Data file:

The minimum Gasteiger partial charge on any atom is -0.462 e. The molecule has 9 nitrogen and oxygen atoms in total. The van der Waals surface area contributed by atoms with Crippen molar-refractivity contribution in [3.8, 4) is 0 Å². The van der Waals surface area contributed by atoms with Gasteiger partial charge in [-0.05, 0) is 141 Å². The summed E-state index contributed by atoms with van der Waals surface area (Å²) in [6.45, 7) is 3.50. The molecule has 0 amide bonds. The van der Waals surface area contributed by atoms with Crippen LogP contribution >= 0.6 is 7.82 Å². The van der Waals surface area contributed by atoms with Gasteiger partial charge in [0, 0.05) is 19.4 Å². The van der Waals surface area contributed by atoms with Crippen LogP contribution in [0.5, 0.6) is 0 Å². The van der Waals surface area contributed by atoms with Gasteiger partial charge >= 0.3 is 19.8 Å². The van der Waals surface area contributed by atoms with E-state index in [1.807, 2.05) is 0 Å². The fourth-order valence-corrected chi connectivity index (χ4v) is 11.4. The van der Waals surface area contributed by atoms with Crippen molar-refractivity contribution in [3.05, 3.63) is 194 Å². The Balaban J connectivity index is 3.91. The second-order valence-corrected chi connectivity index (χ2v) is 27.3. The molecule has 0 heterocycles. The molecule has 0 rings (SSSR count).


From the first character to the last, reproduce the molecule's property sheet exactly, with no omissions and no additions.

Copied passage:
The minimum Gasteiger partial charge on any atom is -0.462 e. The molecule has 9 nitrogen and oxygen atoms in total. The van der Waals surface area contributed by atoms with Crippen molar-refractivity contribution in [3.8, 4) is 0 Å². The van der Waals surface area contributed by atoms with Gasteiger partial charge in [-0.05, 0) is 141 Å². The summed E-state index contributed by atoms with van der Waals surface area (Å²) in [6.45, 7) is 3.50. The molecule has 0 amide bonds. The van der Waals surface area contributed by atoms with Crippen LogP contribution >= 0.6 is 7.82 Å². The van der Waals surface area contributed by atoms with Gasteiger partial charge in [0, 0.05) is 19.4 Å². The van der Waals surface area contributed by atoms with Crippen LogP contribution in [0.5, 0.6) is 0 Å². The van der Waals surface area contributed by atoms with Gasteiger partial charge >= 0.3 is 19.8 Å². The van der Waals surface area contributed by atoms with E-state index in [1.807, 2.05) is 0 Å². The fourth-order valence-corrected chi connectivity index (χ4v) is 11.4. The van der Waals surface area contributed by atoms with Crippen molar-refractivity contribution in [3.05, 3.63) is 194 Å². The Balaban J connectivity index is 3.91. The second-order valence-corrected chi connectivity index (χ2v) is 27.3. The molecule has 0 heterocycles. The molecule has 0 rings (SSSR count).